In the Part 9 of the FreeBSD Desktop series I would like to describe key components of self made custom desktop environment such as:
- Window Manager
- Status Bar
- Task Bar
- Wallpaper Handling
- Application Launcher
- Keyboard/Mouse Shortcuts
- Locking Solution
- Blue Light Spectrum Suppress
Today we will focus on the sixth part – the Keyboard/Mouse Shortcuts. In the next series each of these components configuration would also be described along with eventual needed scripts.
You may also check earlier articles of the FreeBSD Desktop series:
- FreeBSD Desktop – Part 1 – Simplified Boot
- FreeBSD Desktop – Part 2 – Install
- FreeBSD Desktop – Part 3 – X11 Window System
- FreeBSD Desktop – Part 4 – Key Components – Window Manager
- FreeBSD Desktop – Part 5 – Key Components – Status Bar
- FreeBSD Desktop – Part 6 – Key Components – Task Bar
- FreeBSD Desktop – Part 7 – Key Components – Wallpaper Handling
- FreeBSD Desktop – Part 8 – Key Components – Application Launcher
While most window managers and desktop environments offer some kind of shortcuts or tools to define your own ones its often quite complicated to force them to do exactly what you want. For example – while Openbox supports creating keyboard and mouse shortcuts it always require modifier key like [ALT], [CTRL] or [SUPER] for example. It will also not allow you to create mouse shortcuts like using only the left button of the mouse wheel (not to confuse with regular left mouse button). Or to add some function or script to keys like [Scroll Lock] or [Pause Break] without any other modifiers.
Fortunately there are tools that can and work well together to achieve almost anything you can imagine. While earlier in the series I made knockouts of solutions – or choosing the best one from several potential candidates in this part its different. I use ALL of these tools and there will be no knockout, they all provide some ‘missing bits’ to the Openbox or probably most of other window managers.
These tools are:
xev is used to ‘read’ what has keyboard key has been pressed or which mouse button was used. While it may sound stupid for most of the keys it does not for ‘special’ ones like Volume Up and Volume Down ‘dedicated’ buttons on many laptops or [Page Up] and [Page Down] keys which are named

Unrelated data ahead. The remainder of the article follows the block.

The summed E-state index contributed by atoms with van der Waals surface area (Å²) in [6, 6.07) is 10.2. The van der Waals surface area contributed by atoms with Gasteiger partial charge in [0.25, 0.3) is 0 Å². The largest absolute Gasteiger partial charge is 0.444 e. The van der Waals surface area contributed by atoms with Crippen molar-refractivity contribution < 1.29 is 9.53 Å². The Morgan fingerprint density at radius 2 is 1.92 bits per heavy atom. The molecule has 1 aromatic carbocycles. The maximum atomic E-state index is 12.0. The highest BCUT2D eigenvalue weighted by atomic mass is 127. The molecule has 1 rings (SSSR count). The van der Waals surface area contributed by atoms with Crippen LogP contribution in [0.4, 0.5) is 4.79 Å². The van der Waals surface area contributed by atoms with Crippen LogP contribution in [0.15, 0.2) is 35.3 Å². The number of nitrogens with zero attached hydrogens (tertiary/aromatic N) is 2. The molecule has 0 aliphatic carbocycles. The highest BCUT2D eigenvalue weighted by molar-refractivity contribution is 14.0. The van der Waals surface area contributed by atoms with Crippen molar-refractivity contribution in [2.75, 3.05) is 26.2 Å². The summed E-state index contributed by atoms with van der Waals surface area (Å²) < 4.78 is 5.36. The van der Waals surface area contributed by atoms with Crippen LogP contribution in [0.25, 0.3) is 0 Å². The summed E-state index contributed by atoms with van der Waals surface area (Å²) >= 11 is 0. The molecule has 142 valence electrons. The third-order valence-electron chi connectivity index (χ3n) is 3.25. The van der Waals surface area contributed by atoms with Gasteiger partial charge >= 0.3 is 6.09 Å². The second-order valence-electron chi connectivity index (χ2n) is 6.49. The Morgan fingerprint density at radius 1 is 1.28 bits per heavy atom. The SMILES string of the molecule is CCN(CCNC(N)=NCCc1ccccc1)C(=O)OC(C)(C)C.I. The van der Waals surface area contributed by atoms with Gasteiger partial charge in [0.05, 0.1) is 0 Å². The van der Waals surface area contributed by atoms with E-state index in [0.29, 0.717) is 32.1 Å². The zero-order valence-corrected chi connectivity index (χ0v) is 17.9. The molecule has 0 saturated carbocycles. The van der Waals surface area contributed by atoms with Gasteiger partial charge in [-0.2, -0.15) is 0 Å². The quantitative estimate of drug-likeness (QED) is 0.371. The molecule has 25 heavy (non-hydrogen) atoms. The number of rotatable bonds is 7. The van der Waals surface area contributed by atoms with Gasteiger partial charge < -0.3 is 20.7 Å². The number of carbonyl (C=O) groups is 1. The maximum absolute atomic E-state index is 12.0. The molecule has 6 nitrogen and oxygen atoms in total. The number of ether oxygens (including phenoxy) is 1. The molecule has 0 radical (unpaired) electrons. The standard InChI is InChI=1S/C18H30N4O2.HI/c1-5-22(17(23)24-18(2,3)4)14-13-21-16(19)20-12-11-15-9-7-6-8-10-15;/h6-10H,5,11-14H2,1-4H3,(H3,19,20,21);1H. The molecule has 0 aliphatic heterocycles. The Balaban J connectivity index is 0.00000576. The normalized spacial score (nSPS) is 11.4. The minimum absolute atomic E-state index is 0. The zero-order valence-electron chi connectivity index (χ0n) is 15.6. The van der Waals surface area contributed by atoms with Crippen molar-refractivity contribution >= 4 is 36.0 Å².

This tool is used to assign or rename keys to make something different, for example Lenovo ThinkPad laptops have two special keys – lets call them Forward and Backward – near the Arrows keys. They work a lot better as [Page Up] and [Page Down] keys so with
xmodmap its possible to map them that way.
Other popular use case are laptop Volume Up and Volume Down buttons, or Volume Mute button. While checked with
xev they often has only some keycode attached while you may map them into
XF86AudioMute respectively so that X11 will take care of the rest, they will ‘start work’ in most applications thanks to that mapping. Additional scripting is not needed here.
Example modifier map shown by
% xmodmap -pm xmodmap: up to 4 keys per modifier, (keycodes in parentheses): shift Shift_L (0x32), Shift_R (0x3e) lock Caps_Lock (0x42) control Control_L (0x25), Control_R (0x6d) mod1 Alt_L (0x40), Meta_L (0x9c) mod2 Num_Lock (0x4d) mod3 mod4 Super_L (0x73), Super_R (0x74), Super_L (0x7f), Hyper_L (0x80) mod5 Mode_switch (0x8), ISO_Level3_Shift (0x7c)
xmodmap will load and map our keys and then will exit, files like
~/.xsession are good places for such startup keyboard setup.
While most window managers – including Openbox – support configuring keyboard shortcuts it is not perfect and has some limitations, like requiring modifier key like [ALT], [CTRL] or [SUPER] to be used in every shortcut for example.
This is where
xbindkeys steps in. While
xev will do for most cases it will fail you in more advanced scenarios. For example when You would like to attach Volume Up and Volume Down actions to your mouse Left Wheel Button and Right Wheel Button keys. I will probably not be able to express how useful mapping it is. Even when you laptop screen is locked you will be able to turn the volume down or up.
xbindkeys comes with its own window to catch events.
Here are these bindings.
% xbindkeys -s "mixer pcm 100; mixer vol +5" m:0x0 + b:9 (mouse) "mixer pcm 100; mixer vol -5" m:0x0 + b:8 (mouse) (...)
xbindkeys will run as a daemon in the background, files like
~/.xsession are usual places to start it when our X11 environment starts.
xbindkeys tool also comes with its own ‘key identifier’ as
xev does. Use it with
-k/--key argument to identify one key pressed or
-mk/--multikey argument to identify multi key pressed respectively.
% xbindkeys -k Press combination of keys or/and click under the window. You can use one of the two lines after "NoCommand" in $HOME/.xbindkeysrc to bind a key. "(Scheme function)" m:0x0 + c:99 Prior %
Sometimes you want to ‘fake’ that some keys were pressed – but without pressing them – without touching the keyboard. While some applications offer some settings to be changed by an argument to their main binary name – like for example DeaDBeeF media player allows you to type
deadbeef --next to skip to next song – many applications don’t provide such ‘API’. This is where
xdotool comes handy – it can generate any keyboard shortcut and send it to and application in X11 environment. Great tool for scripting and automating ‘work’ on the desktop and also for situations where nothing else works.
An example of such ‘useful’ shortcut may be emulating of [Z] (the [Shift]+[z] combination) key press on
mupdf PDF viewer to “Zoom page to fit either to width or height of window.” after opening new PDF document.
Each of these tools plays some role in keyboard and mouse shortcuts on the X11 desktop. Together they are able to execute any solution you can imagine.